The head of the UN warns that we will be doomed without a historic climate pact | Cop27

The head of the UN warns that we will be doomed without a historic climate pact | Cop27

Rich countries must sign a “historic pact” with the poor on climate or “we will be doomed,” UN Secretary-General Antonio Guterres has warned, as a widening gap between the developed and developing world has put climate talks on the brink .

The stark warning comes as world leaders begin to rally for UN Cop27 climate summitwhich opens on Sunday in Sharm el-Sheikh, Egypt, but which even the hosts admit it will be the most difficult in at least a decade.

Cop27 is taking place amid the worst geopolitical tensions in years, over the war in Ukraine, the growing global cost-of-living crisis and deepening economic gloom.

But the gulf must be bridged if humanity is to have any hope of avoiding the worst consequences of climate collapse, Guterres said.

“There is no way to avoid a catastrophic situation if the two [the developed and developing world] they are unable to establish a historic pact,” he told the Guardian in an interview ahead of the summit. “Because at the current level we are doomed.”

Developed countries have failed to reduce greenhouse gas emissions quickly enough and have failed to provide the money poor nations need to cope with the resulting extreme weather. The apparent climate disparity between the rich world, which is responsible for most emissions, and the poor, which bear the brunt of the impact, is now the biggest issue at the talks, according to Guterres.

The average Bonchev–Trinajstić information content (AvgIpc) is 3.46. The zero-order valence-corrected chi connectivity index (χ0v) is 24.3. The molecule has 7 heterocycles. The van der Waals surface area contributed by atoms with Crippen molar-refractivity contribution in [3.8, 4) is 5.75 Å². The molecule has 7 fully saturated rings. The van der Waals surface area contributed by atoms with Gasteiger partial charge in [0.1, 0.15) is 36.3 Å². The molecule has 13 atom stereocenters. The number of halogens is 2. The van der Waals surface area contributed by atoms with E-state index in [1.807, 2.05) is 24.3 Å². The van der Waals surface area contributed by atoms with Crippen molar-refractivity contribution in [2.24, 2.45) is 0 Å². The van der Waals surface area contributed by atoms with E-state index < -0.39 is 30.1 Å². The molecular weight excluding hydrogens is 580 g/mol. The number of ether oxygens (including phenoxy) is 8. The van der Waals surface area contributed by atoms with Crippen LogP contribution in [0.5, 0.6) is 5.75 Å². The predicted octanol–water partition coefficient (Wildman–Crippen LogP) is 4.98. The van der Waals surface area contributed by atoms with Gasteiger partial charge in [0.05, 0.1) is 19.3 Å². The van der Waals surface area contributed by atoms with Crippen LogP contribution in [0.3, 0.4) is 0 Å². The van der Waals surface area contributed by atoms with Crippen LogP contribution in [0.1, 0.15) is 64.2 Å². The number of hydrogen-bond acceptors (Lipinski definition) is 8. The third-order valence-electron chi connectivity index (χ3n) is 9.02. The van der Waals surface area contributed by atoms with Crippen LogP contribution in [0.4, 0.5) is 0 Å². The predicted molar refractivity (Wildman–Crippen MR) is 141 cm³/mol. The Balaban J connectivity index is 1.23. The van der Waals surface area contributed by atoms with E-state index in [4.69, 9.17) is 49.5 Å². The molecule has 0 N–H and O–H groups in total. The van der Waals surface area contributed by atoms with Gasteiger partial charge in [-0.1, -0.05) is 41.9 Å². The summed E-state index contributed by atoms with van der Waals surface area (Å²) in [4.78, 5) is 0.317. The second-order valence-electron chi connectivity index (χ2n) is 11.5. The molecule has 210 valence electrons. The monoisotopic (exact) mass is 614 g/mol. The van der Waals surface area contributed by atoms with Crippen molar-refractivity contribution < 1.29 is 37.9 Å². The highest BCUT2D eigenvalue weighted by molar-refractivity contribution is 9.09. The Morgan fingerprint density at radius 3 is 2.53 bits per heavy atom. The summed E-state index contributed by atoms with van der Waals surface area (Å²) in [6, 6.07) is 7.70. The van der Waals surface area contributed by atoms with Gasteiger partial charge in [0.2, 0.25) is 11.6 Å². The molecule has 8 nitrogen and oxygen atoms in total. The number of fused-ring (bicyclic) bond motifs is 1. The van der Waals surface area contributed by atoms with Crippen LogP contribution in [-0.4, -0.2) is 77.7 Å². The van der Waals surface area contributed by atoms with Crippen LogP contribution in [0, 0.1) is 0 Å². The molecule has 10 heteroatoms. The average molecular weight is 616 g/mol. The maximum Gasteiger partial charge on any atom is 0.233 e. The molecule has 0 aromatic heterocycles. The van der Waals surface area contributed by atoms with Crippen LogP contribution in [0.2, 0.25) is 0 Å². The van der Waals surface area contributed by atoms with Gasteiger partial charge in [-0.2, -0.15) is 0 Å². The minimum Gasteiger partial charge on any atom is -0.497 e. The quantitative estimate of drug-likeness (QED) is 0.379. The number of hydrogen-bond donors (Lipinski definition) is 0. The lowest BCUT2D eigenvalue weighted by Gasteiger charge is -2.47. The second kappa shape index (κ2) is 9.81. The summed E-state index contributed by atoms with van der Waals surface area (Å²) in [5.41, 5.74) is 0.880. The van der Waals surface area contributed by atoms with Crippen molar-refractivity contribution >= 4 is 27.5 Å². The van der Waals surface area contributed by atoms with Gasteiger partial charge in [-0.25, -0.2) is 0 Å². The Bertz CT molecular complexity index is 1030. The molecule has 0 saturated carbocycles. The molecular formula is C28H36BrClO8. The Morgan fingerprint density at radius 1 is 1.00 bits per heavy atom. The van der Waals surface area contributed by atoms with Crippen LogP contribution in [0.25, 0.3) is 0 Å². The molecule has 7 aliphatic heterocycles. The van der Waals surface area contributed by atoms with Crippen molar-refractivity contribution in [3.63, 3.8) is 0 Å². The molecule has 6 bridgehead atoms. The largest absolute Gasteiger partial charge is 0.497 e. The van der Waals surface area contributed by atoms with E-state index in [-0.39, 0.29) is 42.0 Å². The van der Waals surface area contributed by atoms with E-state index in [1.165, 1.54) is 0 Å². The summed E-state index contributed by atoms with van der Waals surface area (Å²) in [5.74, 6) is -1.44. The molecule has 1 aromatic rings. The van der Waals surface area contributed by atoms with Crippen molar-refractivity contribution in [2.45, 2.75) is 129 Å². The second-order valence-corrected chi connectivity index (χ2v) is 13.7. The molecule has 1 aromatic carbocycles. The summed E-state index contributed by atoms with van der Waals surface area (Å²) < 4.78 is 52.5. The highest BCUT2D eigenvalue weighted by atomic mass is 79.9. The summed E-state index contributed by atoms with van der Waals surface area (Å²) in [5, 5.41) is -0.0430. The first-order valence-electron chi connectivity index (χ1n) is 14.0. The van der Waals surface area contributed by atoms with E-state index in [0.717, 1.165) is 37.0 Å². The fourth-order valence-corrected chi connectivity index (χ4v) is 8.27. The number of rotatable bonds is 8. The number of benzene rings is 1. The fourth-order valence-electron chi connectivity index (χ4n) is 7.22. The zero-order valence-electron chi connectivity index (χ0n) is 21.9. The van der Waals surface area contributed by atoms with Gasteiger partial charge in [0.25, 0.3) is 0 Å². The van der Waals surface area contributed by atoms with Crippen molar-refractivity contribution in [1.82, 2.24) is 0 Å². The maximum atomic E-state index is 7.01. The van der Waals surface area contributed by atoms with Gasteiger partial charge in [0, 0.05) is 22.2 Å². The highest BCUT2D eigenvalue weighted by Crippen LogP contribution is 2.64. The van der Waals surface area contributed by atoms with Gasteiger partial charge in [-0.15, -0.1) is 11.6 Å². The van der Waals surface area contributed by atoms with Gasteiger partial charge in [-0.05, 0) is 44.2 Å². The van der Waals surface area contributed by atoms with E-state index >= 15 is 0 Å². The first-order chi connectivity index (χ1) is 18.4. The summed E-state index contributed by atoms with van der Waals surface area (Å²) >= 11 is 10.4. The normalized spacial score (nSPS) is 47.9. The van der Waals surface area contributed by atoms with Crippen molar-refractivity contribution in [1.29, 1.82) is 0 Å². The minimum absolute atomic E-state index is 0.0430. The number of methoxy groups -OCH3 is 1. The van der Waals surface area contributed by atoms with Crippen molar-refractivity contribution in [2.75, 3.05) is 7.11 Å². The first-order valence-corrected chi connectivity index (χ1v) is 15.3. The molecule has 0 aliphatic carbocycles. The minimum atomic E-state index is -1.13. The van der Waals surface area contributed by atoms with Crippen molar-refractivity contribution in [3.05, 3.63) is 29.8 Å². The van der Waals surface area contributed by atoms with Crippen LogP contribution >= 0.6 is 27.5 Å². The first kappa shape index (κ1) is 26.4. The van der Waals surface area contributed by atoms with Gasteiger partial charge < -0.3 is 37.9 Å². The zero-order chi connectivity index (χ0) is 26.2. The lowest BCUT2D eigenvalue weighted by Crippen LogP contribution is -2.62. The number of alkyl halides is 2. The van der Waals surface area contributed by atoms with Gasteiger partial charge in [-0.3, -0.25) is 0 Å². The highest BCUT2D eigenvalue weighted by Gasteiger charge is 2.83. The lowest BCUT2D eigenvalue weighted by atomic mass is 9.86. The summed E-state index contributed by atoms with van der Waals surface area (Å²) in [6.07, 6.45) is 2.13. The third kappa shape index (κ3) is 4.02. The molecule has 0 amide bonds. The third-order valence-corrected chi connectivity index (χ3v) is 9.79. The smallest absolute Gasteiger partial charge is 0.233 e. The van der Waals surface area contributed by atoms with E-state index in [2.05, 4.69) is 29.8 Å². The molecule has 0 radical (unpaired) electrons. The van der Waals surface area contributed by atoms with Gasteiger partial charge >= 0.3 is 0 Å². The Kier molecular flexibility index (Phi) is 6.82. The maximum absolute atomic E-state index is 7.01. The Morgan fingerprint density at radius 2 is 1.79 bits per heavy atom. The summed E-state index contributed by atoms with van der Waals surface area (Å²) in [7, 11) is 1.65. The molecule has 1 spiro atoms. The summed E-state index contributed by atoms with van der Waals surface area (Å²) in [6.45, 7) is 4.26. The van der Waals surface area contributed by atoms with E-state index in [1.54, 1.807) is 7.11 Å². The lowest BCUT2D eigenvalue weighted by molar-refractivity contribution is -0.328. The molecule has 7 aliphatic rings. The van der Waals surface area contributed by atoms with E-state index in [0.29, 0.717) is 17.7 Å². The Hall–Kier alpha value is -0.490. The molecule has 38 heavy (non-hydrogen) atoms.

“Current policies [on the climate] it will be absolutely catastrophic,” he said. “The truth is that we will not be able to change this situation unless a pact is established between developed countries and emerging economies.”

UN Secretary General Antonio Guterres.
UN Secretary General, Antonio Guterres. Photo: David Dee Delgado/Reuters

Guterres has drawn criticism from some quarters for his increasingly harsh rhetoric on the climate crisis, warning of “collective suicide”the “slaughter” to come, i “code red” for humanity.

But he insisted he would refuse to tone down his apocalyptic language because the rapidly accelerating climate emergency was so dire.

“For the simple reason that we are approaching tipping points, and tipping points will make [climate breakdown] irreversible,” he said. “That damage would not allow us to recover and contain the rise in temperature. And as we approach those tipping points, we need to increase the urgency, we need to increase the ambition, and we need to rebuild trust, mainly trust between the North and the South.”

Milestones are thresholds within the climate system that lead to cascading shocks when triggered. They include melting permafrost, which releases methane, a potent greenhouse gas fueling further warming, and the tipping point in the drying Amazon rainforest from absorber to carbon sink, which scientists fear is fast approaching.

“We are approaching tipping points that will create irreversible consequences, some of which are hard to even imagine,” he warned.

He also called for USA and China to rebuild their damaged relationship, which fell to new lows this year, but which Guterres said was “crucial” for climate action. “It needs to be re-established because without the joint work of the two countries it will be absolutely impossible to reverse the current trends,” he said.